Did Iberville School Board violate Open Meetings Law?
The question of whether the Iberville Parish School Board recently violated the state’s Open Meetings Law is now before the Louisiana Attorney General’s Office.
Laura Gerdes-Colligan, a spokeswoman for the Attorney General’s Office, confirmed via email Thursday the office had received a complaint from School Board member Darlene Ourso but could not comment further on the matter.
Ourso said she filed the complaint Jan. 24 despite being told by Iberville Parish’s Assistant District Attorney Scott Stassi the board hadn’t violated the Open Meetings Law when it approved a new 13-member redistricting plan.
Ourso accused certain board members of trying to circumvent the law, based on text messages she received, and presented to the board Dec. 17, from fellow board member Tom Delahaye.
In the text messages, Delahaye claimed he had the eight votes he needed from the 15-member board to approve a new redistricting plan that would make it tougher for Ourso to get re-elected.
The state’s Open Meetings Law prohibits proxy voting, straw polls or telephone polls.
“As long as (straw polls) don’t replace voting at a meeting, it is OK,” Stassi said Sunday.
During the board’s Jan. 14 meeting, Stassi noted his office could not prove that a majority of the board had met in secret and made a “binding decision” regarding the redistricting plan.
“I took it upon myself to contact most of you, (and) no one said they participated in a meeting outside of this body,” Stassi said at the meeting.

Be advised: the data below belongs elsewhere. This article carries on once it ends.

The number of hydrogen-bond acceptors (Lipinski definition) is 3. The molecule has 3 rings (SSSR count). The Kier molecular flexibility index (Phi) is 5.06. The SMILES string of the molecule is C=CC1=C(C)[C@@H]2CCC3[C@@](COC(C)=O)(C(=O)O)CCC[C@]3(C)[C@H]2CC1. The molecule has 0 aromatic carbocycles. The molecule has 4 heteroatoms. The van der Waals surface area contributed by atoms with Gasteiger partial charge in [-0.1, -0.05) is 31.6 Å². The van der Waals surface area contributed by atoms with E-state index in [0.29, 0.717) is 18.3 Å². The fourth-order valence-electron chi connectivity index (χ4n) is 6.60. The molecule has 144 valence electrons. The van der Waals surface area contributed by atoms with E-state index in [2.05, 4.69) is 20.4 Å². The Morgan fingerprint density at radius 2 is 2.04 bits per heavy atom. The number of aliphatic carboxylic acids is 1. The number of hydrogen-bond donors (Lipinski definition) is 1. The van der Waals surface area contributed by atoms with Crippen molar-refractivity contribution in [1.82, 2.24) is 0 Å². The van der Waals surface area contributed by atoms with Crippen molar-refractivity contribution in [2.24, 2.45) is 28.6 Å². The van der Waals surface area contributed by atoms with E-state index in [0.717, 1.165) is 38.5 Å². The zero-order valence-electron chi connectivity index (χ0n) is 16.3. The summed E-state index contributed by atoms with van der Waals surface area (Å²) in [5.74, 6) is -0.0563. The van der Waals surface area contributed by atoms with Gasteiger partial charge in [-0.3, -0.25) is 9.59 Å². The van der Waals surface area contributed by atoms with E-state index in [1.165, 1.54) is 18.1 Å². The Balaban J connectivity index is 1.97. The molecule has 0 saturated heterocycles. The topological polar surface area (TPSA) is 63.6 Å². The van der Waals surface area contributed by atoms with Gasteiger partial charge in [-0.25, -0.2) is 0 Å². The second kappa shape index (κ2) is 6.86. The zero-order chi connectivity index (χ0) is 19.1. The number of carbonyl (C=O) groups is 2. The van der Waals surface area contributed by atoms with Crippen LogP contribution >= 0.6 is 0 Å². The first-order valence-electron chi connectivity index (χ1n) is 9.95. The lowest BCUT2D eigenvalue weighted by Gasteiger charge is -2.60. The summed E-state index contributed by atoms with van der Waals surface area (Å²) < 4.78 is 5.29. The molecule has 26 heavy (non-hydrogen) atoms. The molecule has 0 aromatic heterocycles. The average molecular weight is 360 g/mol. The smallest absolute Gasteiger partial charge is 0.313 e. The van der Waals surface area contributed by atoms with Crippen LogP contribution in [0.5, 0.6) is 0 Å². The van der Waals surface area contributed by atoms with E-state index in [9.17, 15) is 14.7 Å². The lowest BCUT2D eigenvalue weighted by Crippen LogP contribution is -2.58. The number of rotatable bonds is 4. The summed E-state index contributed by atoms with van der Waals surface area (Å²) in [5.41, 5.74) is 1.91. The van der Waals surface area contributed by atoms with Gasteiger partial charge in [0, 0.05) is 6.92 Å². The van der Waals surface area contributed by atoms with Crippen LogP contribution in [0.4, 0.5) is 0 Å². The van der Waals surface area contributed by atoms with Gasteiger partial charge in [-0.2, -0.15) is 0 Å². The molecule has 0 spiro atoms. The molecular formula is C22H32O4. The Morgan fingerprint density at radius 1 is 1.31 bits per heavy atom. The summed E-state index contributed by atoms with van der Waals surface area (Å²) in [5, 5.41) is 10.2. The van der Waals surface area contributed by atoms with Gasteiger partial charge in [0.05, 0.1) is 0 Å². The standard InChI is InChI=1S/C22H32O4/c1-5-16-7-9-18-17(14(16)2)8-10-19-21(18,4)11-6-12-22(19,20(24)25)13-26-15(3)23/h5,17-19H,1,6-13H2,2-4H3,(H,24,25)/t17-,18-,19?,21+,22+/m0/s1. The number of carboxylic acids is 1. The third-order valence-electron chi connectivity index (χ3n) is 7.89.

“Did you think that was going to actually happen?” board member Dorothy Sansoni interjected. “You think I’m going to incriminate myself by saying, ‘Yes, I was one of the eight?’ ”
“I wouldn’t think you would,” Stassi replied. “But if someone would give me one slither of information that there was such a meeting, I would push forward.”
Stassi said the board would have violated the law if a majority had met and made a decision about the redistricting plan without bringing it up for public discussion at a regular meeting.
Stassi used a 2007 case — Mabry v. Union Parish School Board — to support his argument. In that lawsuit, Judy Mabry, then the school superintendent, accused the school board of violating the Open Meetings Law when it decided not to renew her contract.
Mabry alleged board members had met in private and made their decision without public deliberation.
In its 2007 decision, upheld on appeal, the 3rd Judicial District Court ruled Mabry failed to prove the School Board had violated the law because the evidence showed only casual conversations had taken place between board members about her employment contract before it was discussed and voted on by the full board.
Stassi also said casual conversations among board members do not necessarily solidify votes; board members have the right to change their minds when votes are tallied.
The Iberville School Board approved the redistricting plan on a 10-3 vote. Delahaye has said he had assumed there would be enough votes to approve the plan based on observations he made at a previous meeting.
“There is no blatant violation of the straw poll issue if you call people and ask how they feel about a certain issue because they still have to come before this board and vote,” Stassi told the board. “(The redistricting plan) was publicly discussed and you voted and the 13-member map carried the day.”
The issue before the Attorney General’s Office, which can issue only advice, not a binding decision, is whether such straw votes are legal.
Westside bureau chief Terry L. Jones covers Iberville, Pointe Coupee and West Baton Rouge parishes. His email address is firstname.lastname@example.org.